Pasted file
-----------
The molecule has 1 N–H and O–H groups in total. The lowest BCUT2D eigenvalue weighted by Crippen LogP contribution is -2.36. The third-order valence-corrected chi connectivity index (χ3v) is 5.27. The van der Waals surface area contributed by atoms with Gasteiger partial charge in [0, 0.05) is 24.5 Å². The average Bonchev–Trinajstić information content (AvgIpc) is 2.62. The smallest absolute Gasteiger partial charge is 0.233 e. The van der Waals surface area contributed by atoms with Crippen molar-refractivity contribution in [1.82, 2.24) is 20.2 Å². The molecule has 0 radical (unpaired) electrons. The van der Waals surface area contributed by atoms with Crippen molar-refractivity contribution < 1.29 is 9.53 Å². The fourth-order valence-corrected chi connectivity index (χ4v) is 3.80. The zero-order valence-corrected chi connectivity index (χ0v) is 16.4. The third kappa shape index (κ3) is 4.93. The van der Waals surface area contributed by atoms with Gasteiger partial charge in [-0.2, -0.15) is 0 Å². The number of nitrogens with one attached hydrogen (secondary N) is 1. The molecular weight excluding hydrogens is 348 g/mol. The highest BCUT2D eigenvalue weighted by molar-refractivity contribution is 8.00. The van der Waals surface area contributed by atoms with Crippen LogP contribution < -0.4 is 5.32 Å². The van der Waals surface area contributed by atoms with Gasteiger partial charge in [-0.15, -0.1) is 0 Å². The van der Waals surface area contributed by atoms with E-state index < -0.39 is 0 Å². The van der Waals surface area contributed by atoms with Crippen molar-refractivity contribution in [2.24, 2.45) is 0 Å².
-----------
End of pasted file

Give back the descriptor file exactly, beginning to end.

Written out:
The molecule has 1 N–H and O–H groups in total. The lowest BCUT2D eigenvalue weighted by Crippen LogP contribution is -2.36. The third-order valence-corrected chi connectivity index (χ3v) is 5.27. The van der Waals surface area contributed by atoms with Gasteiger partial charge in [0, 0.05) is 24.5 Å². The average Bonchev–Trinajstić information content (AvgIpc) is 2.62. The smallest absolute Gasteiger partial charge is 0.233 e. The van der Waals surface area contributed by atoms with Crippen molar-refractivity contribution in [1.82, 2.24) is 20.2 Å². The molecule has 0 radical (unpaired) electrons. The van der Waals surface area contributed by atoms with Crippen molar-refractivity contribution < 1.29 is 9.53 Å². The fourth-order valence-corrected chi connectivity index (χ4v) is 3.80. The zero-order valence-corrected chi connectivity index (χ0v) is 16.4. The third kappa shape index (κ3) is 4.93. The van der Waals surface area contributed by atoms with Gasteiger partial charge in [-0.2, -0.15) is 0 Å². The number of nitrogens with one attached hydrogen (secondary N) is 1. The molecular weight excluding hydrogens is 348 g/mol. The highest BCUT2D eigenvalue weighted by molar-refractivity contribution is 8.00. The van der Waals surface area contributed by atoms with Crippen LogP contribution < -0.4 is 5.32 Å². The van der Waals surface area contributed by atoms with Gasteiger partial charge in [-0.15, -0.1) is 0 Å². The van der Waals surface area contributed by atoms with E-state index < -0.39 is 0 Å². The van der Waals surface area contributed by atoms with Crippen molar-refractivity contribution in [2.24, 2.45) is 0 Å².